Hope maintained over Portland Western relief road

Aerial shot of Portland
Image caption Supporters of the relief road say it is essential for Portland's economy

A proposed housing development in Weymouth has been rejected, renewing hopes among some residents that plans for a relief road may progress.

Planners had recommended the development at Ferrybridge be given the go-ahead on land previously earmarked for Portland's Western Relief Route.

But councillors rejected the scheme because it was deemed too large.

Residents said approval would have scuppered plans for a relief road to relieve congestion in the town centre.

More than 50 businesses and residents, led by Portland Port, called for Weymouth and Portland Borough Council not approve plans to demolish the old Ferrybridge public house and build a restaurant and 30 homes.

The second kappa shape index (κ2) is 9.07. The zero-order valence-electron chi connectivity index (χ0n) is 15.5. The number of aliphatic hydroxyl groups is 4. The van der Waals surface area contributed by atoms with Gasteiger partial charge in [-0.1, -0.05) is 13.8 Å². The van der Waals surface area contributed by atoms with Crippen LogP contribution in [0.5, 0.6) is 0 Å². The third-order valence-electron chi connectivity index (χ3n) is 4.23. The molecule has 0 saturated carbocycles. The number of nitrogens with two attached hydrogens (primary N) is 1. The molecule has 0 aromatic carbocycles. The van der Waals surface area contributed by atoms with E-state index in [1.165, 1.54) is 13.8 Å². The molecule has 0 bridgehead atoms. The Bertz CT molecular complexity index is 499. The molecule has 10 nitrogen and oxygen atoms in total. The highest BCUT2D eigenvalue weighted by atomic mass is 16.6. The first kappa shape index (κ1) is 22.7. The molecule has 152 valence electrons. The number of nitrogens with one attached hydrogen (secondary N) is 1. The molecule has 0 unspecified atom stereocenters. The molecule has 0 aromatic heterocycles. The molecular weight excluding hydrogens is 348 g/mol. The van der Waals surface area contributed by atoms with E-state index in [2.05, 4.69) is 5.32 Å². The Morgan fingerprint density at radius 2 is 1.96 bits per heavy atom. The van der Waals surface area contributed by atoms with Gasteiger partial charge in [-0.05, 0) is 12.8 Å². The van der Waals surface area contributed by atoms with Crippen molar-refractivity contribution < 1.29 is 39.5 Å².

Compensation fear

They maintain the Western Relief Road, part of the council's local plan of 2005, is essential to the local economy and would relieve congestion in Weymouth town centre and Wyke Regis.

But a council report found there was "no funding available in the foreseeable future" to construct the road.

In addition, it said plans for a road were unlikely to get planning permission because of environmental concerns due to the proximity to the Jurassic Coast World Heritage Site and the Fleet Special Protection Area.

Before the borough council's decision on the development, Mr McQuade, commercial manager at Portland Port, said: "If the Ferrybridge proposal goes through on Wednesday, that means the Western Relief Road will never happen.

"We are certain this would spell disaster for Portland's local economy and the buoyancy of the whole regional economy as a whole."

Angie Mustill, at the Heights Hotel, said: "This would be a vital link that would assist with tourism to Portland. Our customers regularly complain about the congestion and delays in getting directly to the island."

Weymouth Civic Society also objected to the shift away from the Western Relief Road plan which it said was needed because of "heavy congestion and worsening air quality."

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